In 1833, a young Charles Darwin was astonished by a strange animal he met in the Falkland Islands: a set of handsome, social, and oddly crow-like falcons that were "tame and inquisitive," "quarrelsome and passionate," and so insatiably curious that they stole hats, compasses, and other valuables from the crew of the Beagle. Darwin met many unusual creatures in his five-year voyage, but no others showed an interest in studying him, and he wondered why these birds were confined to remote islands at the tip of South America, sensing a larger story.
But he set this mystery aside, and never returned to it; and almost two hundred years later, Meiburg picks up where Darwin left off. These birds-now called striated caracaras-still exist, though they're very rare; and A Most Remarkable Creature reveals the wild and fascinating story of their history, origins, and possible futures in a series of travels throughout South America, from the fog-bound coasts of Tierra del Fuego to the tropical forests of Guyana. Along the way, Meiburg draws us into the life and work of William Henry Hudson, the Victorian naturalist who championed caracaras as an unsung wonder of the natural world; and takes us to falconry parks in the English countryside, where captive birds perform incredible feats of memory and problem-solving.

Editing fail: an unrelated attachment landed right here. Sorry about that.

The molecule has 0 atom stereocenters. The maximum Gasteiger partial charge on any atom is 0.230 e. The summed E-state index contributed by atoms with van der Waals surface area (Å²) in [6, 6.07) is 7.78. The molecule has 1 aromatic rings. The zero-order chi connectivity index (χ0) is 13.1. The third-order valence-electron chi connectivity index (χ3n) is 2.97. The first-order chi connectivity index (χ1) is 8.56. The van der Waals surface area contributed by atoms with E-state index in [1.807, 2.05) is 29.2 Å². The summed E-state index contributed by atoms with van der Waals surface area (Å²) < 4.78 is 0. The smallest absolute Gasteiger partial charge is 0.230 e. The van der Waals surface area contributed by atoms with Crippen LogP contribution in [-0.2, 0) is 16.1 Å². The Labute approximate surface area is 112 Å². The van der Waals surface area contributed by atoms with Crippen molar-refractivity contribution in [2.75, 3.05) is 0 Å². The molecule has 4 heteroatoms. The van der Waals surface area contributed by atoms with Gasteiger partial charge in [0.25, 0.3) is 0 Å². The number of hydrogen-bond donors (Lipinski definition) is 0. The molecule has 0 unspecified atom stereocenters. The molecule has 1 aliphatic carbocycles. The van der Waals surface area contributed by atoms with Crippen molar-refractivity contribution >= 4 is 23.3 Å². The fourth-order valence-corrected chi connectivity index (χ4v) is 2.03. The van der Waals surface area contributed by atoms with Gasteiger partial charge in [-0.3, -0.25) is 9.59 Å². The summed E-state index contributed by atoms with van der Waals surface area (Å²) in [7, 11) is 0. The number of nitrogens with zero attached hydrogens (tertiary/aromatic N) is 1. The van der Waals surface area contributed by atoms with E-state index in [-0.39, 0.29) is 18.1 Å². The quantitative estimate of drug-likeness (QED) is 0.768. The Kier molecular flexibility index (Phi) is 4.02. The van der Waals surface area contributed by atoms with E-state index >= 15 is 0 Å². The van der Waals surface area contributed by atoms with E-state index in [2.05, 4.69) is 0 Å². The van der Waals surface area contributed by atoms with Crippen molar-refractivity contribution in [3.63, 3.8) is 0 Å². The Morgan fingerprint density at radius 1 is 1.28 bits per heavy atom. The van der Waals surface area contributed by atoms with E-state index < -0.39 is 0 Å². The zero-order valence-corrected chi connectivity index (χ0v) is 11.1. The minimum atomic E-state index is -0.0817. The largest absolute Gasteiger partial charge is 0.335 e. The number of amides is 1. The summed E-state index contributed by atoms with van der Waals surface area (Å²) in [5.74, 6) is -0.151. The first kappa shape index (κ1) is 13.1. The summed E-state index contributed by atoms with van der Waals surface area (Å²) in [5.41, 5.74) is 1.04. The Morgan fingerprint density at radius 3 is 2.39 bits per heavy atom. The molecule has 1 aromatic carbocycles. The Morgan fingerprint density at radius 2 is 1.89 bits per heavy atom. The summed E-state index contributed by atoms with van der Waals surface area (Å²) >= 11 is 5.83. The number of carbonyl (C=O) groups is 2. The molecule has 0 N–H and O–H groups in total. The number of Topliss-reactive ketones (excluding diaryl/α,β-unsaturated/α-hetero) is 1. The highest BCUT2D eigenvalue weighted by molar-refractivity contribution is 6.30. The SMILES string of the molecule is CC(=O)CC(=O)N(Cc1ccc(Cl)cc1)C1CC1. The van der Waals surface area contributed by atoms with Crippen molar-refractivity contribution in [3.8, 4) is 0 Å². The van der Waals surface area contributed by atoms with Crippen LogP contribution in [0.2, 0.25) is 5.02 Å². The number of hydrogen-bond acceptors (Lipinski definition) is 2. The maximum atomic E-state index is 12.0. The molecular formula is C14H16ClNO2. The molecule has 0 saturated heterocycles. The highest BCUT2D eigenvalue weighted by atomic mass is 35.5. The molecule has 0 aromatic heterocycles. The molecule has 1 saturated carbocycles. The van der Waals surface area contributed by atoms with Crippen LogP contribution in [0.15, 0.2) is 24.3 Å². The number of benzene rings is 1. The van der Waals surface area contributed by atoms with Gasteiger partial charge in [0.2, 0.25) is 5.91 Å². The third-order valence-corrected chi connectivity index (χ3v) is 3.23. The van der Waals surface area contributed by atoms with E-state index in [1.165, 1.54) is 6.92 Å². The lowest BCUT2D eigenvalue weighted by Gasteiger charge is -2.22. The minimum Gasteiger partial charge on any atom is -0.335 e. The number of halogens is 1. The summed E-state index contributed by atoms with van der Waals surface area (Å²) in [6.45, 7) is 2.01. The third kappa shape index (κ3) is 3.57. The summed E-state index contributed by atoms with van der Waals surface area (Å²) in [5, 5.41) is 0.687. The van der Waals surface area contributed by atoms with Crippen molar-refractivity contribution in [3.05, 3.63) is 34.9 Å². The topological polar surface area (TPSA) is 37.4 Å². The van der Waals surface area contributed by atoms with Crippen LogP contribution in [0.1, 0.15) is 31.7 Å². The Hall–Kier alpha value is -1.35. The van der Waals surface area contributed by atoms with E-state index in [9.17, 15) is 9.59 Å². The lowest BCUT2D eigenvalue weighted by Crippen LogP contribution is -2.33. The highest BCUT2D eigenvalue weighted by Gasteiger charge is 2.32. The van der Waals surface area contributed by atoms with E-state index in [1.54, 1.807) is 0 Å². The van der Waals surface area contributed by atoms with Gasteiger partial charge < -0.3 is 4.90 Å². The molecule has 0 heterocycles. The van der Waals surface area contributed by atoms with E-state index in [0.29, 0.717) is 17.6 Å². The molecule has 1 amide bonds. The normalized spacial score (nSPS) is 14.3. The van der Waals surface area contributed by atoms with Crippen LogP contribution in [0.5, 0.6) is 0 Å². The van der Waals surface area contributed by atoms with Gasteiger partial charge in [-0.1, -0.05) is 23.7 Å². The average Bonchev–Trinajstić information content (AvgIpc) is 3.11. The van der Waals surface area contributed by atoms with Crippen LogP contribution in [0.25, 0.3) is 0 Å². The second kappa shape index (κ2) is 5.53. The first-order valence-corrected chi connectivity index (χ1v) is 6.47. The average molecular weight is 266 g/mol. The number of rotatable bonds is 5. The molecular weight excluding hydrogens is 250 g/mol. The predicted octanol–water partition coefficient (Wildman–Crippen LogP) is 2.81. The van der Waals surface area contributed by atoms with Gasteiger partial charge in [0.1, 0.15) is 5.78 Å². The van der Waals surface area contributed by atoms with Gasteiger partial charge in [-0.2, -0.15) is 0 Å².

A Most Remarkable Creature is a hybrid of science writing, travelogue, and biography, as generous and accessible as it is sophisticated, and much more than a book about birds: it's a journey to uncover moments of first contact between humans and animals, science and religion, and the mismatched continents of what Europeans mistakenly called the New World.